Three items caught my eye this morning about grassroots lobbying and public policy.
The first is a report from SearchEngineLand.com about BP’s targeting of Google search terms related to the oil spill. Not huge news (and the original story seems to have been a little exaggertaed), but interesting nonetheless.
The second link is about efforts to counter the fight against “distracted driving.” Don’t get me started on distracted driving. But putting my personal views aside, this site discloses what they assert is an internal document on a campaign prepared by the Seward Square Group and the Eris Group. The Post noted this development here.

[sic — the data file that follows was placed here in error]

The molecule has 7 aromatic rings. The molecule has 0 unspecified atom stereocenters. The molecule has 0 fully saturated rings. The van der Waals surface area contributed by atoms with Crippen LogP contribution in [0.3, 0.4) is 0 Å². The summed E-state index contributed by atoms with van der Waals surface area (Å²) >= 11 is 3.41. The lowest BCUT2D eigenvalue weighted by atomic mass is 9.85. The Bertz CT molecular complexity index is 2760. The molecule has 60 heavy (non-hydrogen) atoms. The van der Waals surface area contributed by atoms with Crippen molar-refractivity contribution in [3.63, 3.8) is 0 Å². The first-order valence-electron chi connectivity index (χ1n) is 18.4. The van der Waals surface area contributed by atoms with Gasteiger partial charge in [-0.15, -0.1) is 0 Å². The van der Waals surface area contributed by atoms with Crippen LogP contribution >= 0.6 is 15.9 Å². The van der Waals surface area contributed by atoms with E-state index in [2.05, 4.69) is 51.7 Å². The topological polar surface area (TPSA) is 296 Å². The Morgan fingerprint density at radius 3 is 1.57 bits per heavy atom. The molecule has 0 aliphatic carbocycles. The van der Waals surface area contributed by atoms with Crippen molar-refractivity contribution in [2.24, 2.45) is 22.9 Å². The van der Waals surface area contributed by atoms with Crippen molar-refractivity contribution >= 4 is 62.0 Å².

Finally, I wanted to note The Post‘s coverage of honey-related lobbying efforts. “Industry groups and some lawmakers are also pressing the Food and Drug Administration to establish a national'”standard of identity’ for honey to ensure that products are 100 percent pure, rather than diluted with other sweeteners to cut costs or evade import restrictions.” A day later The Post printed a correction to the story prompted, I suspect, by a very careful lawyer: “The Influence Industry column on the July 1 Fed Page, about lobbying by the U.S. honey industry, said that the National Honey Board and the True Source Honey Initiative have launched public relations campaigns this year promoting pure honey to consumers and urging the Food and Drug Administration to set a standard for purity. The latter group is trying to persuade both consumers and the FDA, but the National Honey Board’s campaign is aimed only at promoting pure honey to consumers.”